Texas Democrat slams border wall, links GOP opponent to Trump in new ad

A Texas Democrat seeking office in Congress is tying his Republican opponent to President TrumpDonald John TrumpNew EPA rule would expand Trump officials' powers to reject FOIA requests Democratic senator introduces bill to ban gun silencers Democrats: Ex-Commerce aide said Ross asked him to examine adding census citizenship question MORE and his planned wall along the U.S.-Mexico border. 

In a new campaign ad released Monday, Democrat Jay Hulings tells viewers that his main goal in Congress will be to fight Trump's agenda on immigration while fighting to boost funding for education and job growth.

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"Donald Trump wants $18 billion for another border wall. No way," Hulings says in the ad.

"I've found the drug cartels, and put corrupt politicians from both parties in jail," Hulings, a federal prosecutor, continues in the video. "We know what our families need, and it's not fear, or walls. It's education and jobs. I approve this message because I'm running for Congress to stop Donald Trump from destroying the American dream."

Hulings is running for Congress in Texas's 23rd District, a seat currently held by Republican Rep. Will HurdWilliam Ballard HurdOvernight Defense: House passes T spending package with defense funds | Senate set to vote on blocking Saudi arms sales | UN nominee defends climate change record Senate panel advances bill to protect government devices against cyber threats House passes amendment to block funding for transgender troops ban MORE. Hurd won reelection to a second term in 2016, despite Trump's unpopularity in his district — which has a high Hispanic population — by just over 1 percentage point.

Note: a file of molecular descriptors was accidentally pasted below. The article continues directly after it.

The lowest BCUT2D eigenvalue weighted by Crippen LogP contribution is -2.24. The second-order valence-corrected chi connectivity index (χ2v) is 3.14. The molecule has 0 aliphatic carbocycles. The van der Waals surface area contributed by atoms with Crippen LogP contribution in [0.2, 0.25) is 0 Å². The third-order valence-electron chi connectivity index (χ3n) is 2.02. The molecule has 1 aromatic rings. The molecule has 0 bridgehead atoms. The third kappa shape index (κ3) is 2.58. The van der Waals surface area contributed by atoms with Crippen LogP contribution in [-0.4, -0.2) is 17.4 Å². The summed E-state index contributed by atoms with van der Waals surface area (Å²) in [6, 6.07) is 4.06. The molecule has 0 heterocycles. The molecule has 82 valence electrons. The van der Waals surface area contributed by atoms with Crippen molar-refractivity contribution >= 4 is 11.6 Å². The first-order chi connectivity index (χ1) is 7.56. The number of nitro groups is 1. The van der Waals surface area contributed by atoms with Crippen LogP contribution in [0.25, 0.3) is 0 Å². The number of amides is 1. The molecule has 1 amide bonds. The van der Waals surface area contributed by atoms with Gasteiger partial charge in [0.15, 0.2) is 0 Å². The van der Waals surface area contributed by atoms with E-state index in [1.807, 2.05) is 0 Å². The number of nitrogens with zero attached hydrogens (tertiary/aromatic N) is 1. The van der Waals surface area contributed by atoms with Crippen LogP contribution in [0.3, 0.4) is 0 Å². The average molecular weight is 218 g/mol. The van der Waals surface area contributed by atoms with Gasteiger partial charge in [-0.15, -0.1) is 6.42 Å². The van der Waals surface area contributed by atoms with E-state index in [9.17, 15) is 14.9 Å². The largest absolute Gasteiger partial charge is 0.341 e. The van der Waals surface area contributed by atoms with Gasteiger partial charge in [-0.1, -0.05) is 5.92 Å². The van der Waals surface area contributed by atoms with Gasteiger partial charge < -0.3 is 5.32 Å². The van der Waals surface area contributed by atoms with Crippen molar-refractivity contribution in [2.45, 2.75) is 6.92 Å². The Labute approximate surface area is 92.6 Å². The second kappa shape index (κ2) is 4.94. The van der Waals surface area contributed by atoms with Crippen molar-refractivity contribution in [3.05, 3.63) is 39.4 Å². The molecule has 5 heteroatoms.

Texas's 23rd District contains the largest stretch of the Mexican border of any congressional district. Hurd himself is an outspoken critic of Trump's border wall plan, and last year submitted a plan that would prevent the use of funds to build any physical barriers along the border wall until the Department of Homeland Security presented a plan to Congress.

“Each section of the border faces unique geographical, cultural and technological challenges that would be best addressed with a flexible, sector-by-sector approach that empowers the agents on the ground with the resources they need,” Hurd said last year. The proposal was backed by several Texas Democrats at the time.